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Game Design as of Sept. 30, 2023

Lake Minnewaska is a third-person adventure game that follows Sosa, a small-town fisherman whose life takes a turn when his daughter falls deathly ill. Sosa has one day to fish to pay for his daughter’s medicine but not everything is all that it seems.


Sosa depletes the first fishing hole during his trip and disturbs the lake’s spirit, Azure. Shapeless for centuries, the spirit uses the daughter’s voice to confront Sosa through the tatty boat’s radio. Players will venture through Lake Minnewaska, where the lines between reality and imagination blur, and fish while keeping the lake spirit at bay.


Firewatch meets Fishing Simulator, influenced by Heminghway’s fisherman protagonist in The Old Man and the Sea


1. Establish a Collaborative Team Culture

For Preproduction, we worked together to determine the project's scope and develop a First Playable product.


The product was then tested by external playtesters to figure out which features truly supported out experience goal for the players.


During this process, there was a lot of effort to effectively communicate with our growing team of students and create a close bond, while maintaining focus on narrowing down the features that supported our team's goals


2. First Playable = Get Players Fishing

Lake Minnewaska is a fishing game, so we needed players to have an easy time casting, fighting the fish, and reeling it in. 

At this point, some of the player controls were as follows: W&S to move forward and backward in boat mode; A&D to pivot in boat mode; space to switch between third and first-person modes; release the left mouse in fishing mode to cast.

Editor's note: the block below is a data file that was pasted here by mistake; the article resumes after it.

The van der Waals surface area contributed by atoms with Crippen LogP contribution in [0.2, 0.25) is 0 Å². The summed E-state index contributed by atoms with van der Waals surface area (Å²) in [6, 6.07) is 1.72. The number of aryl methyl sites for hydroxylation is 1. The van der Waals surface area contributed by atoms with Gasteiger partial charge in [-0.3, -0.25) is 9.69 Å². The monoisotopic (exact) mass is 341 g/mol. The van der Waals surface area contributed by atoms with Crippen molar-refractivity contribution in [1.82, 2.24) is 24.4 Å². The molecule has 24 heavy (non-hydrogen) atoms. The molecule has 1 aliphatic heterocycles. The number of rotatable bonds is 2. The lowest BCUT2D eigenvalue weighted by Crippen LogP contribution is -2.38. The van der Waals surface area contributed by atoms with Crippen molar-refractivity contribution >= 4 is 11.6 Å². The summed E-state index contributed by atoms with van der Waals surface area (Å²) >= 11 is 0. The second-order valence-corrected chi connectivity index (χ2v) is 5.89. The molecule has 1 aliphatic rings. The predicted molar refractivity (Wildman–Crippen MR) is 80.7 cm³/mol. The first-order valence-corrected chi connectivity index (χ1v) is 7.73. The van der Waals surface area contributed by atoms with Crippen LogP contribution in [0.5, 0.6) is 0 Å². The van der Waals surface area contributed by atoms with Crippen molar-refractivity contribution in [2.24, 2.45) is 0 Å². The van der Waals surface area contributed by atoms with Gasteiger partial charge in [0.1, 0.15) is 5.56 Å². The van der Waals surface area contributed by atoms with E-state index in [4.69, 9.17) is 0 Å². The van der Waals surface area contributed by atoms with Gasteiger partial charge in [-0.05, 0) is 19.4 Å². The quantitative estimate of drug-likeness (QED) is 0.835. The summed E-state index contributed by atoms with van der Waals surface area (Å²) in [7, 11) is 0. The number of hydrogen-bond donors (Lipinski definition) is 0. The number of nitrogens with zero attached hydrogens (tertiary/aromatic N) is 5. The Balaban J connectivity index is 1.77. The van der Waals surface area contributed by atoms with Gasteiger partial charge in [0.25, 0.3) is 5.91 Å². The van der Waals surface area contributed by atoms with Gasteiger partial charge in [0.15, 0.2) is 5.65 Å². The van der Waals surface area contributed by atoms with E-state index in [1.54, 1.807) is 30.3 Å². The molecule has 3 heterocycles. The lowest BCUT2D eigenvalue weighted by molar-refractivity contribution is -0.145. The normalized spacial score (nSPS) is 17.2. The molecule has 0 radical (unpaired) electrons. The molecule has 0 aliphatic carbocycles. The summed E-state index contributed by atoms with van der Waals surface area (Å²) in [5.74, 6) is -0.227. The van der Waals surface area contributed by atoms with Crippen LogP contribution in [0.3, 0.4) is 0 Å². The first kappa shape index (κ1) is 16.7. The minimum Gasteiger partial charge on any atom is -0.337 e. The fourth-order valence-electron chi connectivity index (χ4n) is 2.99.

From the time they started the game, players took around 15 minutes to hook a fish, which wasn't a good sign, and players mostly drove the boat in third-person due to struggling to fish in first-person.

Our concluding thoughts: features needed to be cut, and the fishing experience needed to be simplified


3. Complete the 3 C's

Part of our engineers and designers were responsible for incorporating the first-person experience while the other part were responsible for the third-person perspective of our game (both including cameras, controllers, and character feel/positioning on screen).


Our of the 6 C's we were aiming for, we only succeeded engineering and designing the first-person camera and character, as the third-person C's did not feel nearly as good.

Ultimately we knew that our limited experience as a team working on third-person projects led to difficulty in completing the third-person C's, but this taught us to fully play into our strengths as a student team instead (and that third-person C's were A LOT of work).

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